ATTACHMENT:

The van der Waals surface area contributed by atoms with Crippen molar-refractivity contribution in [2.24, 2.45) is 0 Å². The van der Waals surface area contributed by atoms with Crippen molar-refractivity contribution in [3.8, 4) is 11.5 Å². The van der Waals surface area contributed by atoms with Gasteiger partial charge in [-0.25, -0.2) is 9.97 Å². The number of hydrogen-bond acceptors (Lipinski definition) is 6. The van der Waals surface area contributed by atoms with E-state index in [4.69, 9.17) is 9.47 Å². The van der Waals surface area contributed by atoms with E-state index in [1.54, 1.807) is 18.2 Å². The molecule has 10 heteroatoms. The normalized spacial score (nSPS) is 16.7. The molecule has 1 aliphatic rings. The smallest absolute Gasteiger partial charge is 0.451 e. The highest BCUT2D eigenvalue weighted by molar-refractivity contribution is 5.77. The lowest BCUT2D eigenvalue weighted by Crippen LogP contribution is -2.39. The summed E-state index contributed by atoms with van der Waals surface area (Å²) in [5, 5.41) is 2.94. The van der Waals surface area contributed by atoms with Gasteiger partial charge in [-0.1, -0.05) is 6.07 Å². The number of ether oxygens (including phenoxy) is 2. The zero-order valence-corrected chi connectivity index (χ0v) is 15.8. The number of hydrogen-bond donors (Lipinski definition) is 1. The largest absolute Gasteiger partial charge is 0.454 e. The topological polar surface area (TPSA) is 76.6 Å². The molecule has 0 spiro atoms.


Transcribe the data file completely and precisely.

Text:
The van der Waals surface area contributed by atoms with Crippen molar-refractivity contribution in [2.24, 2.45) is 0 Å². The van der Waals surface area contributed by atoms with Crippen molar-refractivity contribution in [3.8, 4) is 11.5 Å². The van der Waals surface area contributed by atoms with Gasteiger partial charge in [-0.25, -0.2) is 9.97 Å². The number of hydrogen-bond acceptors (Lipinski definition) is 6. The van der Waals surface area contributed by atoms with E-state index in [4.69, 9.17) is 9.47 Å². The van der Waals surface area contributed by atoms with E-state index in [1.54, 1.807) is 18.2 Å². The molecule has 10 heteroatoms. The normalized spacial score (nSPS) is 16.7. The molecule has 1 aliphatic rings. The smallest absolute Gasteiger partial charge is 0.451 e. The highest BCUT2D eigenvalue weighted by molar-refractivity contribution is 5.77. The lowest BCUT2D eigenvalue weighted by Crippen LogP contribution is -2.39. The summed E-state index contributed by atoms with van der Waals surface area (Å²) in [5, 5.41) is 2.94. The van der Waals surface area contributed by atoms with Gasteiger partial charge in [-0.1, -0.05) is 6.07 Å². The number of ether oxygens (including phenoxy) is 2. The zero-order valence-corrected chi connectivity index (χ0v) is 15.8. The number of hydrogen-bond donors (Lipinski definition) is 1. The largest absolute Gasteiger partial charge is 0.454 e. The topological polar surface area (TPSA) is 76.6 Å². The molecule has 0 spiro atoms.